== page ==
Scripture also offers us an extensive panorama of spurned love. “The God of Abraham, the God of Isaac, the God of Jacob” hears the complaints of his people against the slavery in Egypt, knows of their suffering, comes down and rescues them and makes a covenant of enduring fidelity with them. But this COVENANT is broken again and again, rejected by the very people who were saved; God spurned and often seen reaching out to a stubborn, obtuse people. And it is this spurned love that gives rise to the poetic Song of the Vineyardfrom Isaiah in our first reading. It reminds us of a God who is a friend “My friend” who painstakingly plants the vineyard with his hands with loving care so that it would yield fruit, but instead it yields sour grapes.
A distraught vineyard owner – GOD – pleads with the vineyard tenants, the inhabitants of Jerusalem and the people of Judah, “What more was there to do for my vineyard that I had not yet done?” And here the song turns tragic as God will cause ruin to the vineyard because he looked for judgment (mishpat) but received bloodshed (mishpat); for justice (sedaqah) but received a cry (se’aqah). Behind this play on words is the unjust exploitation of God’s people by the leaders of Jerusalem.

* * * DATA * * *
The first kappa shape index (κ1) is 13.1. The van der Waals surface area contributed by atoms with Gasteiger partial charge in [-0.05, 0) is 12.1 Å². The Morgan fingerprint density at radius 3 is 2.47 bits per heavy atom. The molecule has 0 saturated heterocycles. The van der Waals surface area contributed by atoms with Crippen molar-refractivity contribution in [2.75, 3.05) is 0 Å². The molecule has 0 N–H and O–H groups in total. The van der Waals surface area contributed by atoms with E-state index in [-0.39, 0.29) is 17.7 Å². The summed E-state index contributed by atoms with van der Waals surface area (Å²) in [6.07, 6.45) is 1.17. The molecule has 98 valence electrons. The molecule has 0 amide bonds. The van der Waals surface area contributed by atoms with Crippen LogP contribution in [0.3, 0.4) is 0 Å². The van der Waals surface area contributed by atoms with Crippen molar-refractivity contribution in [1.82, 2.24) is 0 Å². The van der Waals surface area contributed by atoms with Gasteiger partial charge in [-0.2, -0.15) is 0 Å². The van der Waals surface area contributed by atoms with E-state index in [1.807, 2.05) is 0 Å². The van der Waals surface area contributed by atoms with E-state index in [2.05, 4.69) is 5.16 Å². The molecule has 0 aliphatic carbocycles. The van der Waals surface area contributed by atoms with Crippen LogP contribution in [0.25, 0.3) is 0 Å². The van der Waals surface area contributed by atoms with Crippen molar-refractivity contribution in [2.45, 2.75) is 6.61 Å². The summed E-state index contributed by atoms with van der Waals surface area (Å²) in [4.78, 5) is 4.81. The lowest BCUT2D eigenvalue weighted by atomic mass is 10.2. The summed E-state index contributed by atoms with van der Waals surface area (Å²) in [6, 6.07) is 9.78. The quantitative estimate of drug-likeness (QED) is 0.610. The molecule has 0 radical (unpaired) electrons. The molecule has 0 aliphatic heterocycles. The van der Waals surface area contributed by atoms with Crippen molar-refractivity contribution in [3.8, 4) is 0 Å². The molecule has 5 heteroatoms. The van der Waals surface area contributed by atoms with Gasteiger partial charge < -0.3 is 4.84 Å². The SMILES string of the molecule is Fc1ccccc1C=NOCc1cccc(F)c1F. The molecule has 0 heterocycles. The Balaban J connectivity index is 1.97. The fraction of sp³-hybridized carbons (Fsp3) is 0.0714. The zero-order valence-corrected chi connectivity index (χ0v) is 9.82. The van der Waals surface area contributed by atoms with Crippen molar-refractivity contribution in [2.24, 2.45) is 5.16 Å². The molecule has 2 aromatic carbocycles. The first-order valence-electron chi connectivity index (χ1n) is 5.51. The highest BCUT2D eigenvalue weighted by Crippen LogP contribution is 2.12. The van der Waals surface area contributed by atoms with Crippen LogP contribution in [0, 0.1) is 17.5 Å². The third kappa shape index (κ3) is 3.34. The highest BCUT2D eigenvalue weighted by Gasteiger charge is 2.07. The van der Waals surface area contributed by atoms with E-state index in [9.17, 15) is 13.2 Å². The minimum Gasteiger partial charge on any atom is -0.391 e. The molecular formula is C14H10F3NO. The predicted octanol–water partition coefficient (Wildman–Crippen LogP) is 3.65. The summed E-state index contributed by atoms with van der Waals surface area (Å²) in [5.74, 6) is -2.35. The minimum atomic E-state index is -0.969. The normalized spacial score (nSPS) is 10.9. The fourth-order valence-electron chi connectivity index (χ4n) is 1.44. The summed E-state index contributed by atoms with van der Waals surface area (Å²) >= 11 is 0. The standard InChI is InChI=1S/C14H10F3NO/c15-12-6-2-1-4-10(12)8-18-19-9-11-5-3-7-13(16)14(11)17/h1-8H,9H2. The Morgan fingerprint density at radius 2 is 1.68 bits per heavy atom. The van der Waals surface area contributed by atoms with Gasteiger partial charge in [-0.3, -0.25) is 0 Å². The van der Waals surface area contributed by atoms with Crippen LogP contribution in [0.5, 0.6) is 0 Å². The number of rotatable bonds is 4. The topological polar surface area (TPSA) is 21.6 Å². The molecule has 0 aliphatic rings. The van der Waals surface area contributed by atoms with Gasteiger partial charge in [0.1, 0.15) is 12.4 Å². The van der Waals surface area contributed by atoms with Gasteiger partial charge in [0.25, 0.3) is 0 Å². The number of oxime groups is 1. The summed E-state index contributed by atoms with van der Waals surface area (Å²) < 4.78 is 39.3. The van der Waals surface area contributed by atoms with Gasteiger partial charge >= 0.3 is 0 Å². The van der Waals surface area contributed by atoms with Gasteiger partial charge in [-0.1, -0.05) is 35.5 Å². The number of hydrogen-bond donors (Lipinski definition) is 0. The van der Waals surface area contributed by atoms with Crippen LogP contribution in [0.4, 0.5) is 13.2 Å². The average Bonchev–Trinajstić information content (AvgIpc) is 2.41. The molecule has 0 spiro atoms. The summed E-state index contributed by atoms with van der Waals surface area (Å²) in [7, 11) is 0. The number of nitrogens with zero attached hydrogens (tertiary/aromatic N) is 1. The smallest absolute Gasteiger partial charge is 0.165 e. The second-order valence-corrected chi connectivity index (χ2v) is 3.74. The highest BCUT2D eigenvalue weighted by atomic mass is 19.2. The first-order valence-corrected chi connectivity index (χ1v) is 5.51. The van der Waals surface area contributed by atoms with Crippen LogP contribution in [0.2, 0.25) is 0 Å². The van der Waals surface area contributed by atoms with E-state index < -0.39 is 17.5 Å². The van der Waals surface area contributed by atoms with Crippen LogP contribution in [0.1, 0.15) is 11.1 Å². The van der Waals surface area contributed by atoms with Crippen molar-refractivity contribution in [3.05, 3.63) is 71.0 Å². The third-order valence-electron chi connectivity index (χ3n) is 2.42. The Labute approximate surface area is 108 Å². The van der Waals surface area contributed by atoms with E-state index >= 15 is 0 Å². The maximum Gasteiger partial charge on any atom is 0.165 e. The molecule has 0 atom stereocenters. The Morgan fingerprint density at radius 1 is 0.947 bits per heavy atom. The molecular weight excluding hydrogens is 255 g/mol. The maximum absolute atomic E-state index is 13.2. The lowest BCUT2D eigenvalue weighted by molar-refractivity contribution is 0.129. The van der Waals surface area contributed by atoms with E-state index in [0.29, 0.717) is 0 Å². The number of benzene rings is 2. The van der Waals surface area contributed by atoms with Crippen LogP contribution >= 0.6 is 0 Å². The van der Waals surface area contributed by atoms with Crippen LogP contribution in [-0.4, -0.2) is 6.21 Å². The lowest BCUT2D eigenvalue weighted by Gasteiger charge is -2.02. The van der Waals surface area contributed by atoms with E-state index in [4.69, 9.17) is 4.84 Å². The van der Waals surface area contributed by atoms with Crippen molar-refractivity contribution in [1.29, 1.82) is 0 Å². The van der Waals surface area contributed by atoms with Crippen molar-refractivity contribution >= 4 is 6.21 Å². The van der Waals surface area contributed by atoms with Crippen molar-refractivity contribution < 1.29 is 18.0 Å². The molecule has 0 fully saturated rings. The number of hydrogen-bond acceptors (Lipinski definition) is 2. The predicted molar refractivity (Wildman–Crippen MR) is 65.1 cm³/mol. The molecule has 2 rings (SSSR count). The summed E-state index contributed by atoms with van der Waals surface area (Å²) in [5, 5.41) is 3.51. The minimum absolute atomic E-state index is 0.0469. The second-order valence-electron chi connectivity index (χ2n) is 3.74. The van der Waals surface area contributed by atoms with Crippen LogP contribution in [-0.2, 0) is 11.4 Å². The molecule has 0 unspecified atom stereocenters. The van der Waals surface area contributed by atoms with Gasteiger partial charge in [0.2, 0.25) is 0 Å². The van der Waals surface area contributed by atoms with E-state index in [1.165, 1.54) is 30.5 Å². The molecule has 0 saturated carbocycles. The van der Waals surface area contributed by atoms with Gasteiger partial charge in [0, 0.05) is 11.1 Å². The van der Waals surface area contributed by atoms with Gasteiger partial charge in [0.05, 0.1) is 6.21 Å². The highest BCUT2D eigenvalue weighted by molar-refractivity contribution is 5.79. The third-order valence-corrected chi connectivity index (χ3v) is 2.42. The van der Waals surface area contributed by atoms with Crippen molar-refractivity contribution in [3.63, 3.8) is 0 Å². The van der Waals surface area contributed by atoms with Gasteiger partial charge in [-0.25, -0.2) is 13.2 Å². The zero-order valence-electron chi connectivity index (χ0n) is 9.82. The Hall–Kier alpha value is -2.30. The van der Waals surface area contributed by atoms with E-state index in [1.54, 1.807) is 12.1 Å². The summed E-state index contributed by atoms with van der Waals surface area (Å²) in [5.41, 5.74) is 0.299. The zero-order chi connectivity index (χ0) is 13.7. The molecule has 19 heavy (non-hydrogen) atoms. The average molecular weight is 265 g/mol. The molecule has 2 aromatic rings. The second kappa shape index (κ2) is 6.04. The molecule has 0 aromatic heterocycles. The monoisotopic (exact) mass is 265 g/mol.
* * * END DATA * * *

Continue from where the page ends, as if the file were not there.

Taken now in this light, the parable of the Gospel becomes an allegory of the rejection of Jesus by the leaders of Jerusalem, that results in the destruction of the Temple and the transfer of the vineyard to other tenants – the Gentiles. Further, the almost inexplicable decision of the owner of the vineyard to send his son to face the rebellious tenants reflects the pattern in which the a long-suffering and compassionate God reaches out in the face of the most blatant forms of apostasy and idolatry. It is a story of the divine pathos – which is the great paradox of biblical faith; the story of a longing God’s pursuit of humanity.
This beautiful parable of the vineyard owner illustrates the care, the concern that the Father lavishes on us, his people. But it reminds us too that we were not created to be left on our own. We have been called and blessed to benefit from the direction, the purpose and the meaning that the Father can and will give to our lives. We are created not for tragedy but for glory; not for unrequited love, but for endless love.
Many feel today that they are set adrift in a world in which we are faced with far greater demands and challenges than many of us feel capable of meeting. Whether the task be in making a decent living, making peace, finding justice, raising a family, finding a true friend, or simply doing one’s job, many people experience e themselves as facing it alone – facing more than they can possible handle.
But the Scripture readings today – aside from addressing unrequited live – remind us that we are NOT ALONE. There is no challenge, no task, no life that any of God’s people are asked to face entirely alone. Our concerns are the concerns of a loving Father. Our efforts to grow are under his care, his direction. St. Paul understands this in our 2nd reading when he advises us, “Dismiss all anxiety from your minds. Present your needs to the Father, and his own peace will stand guard over you.”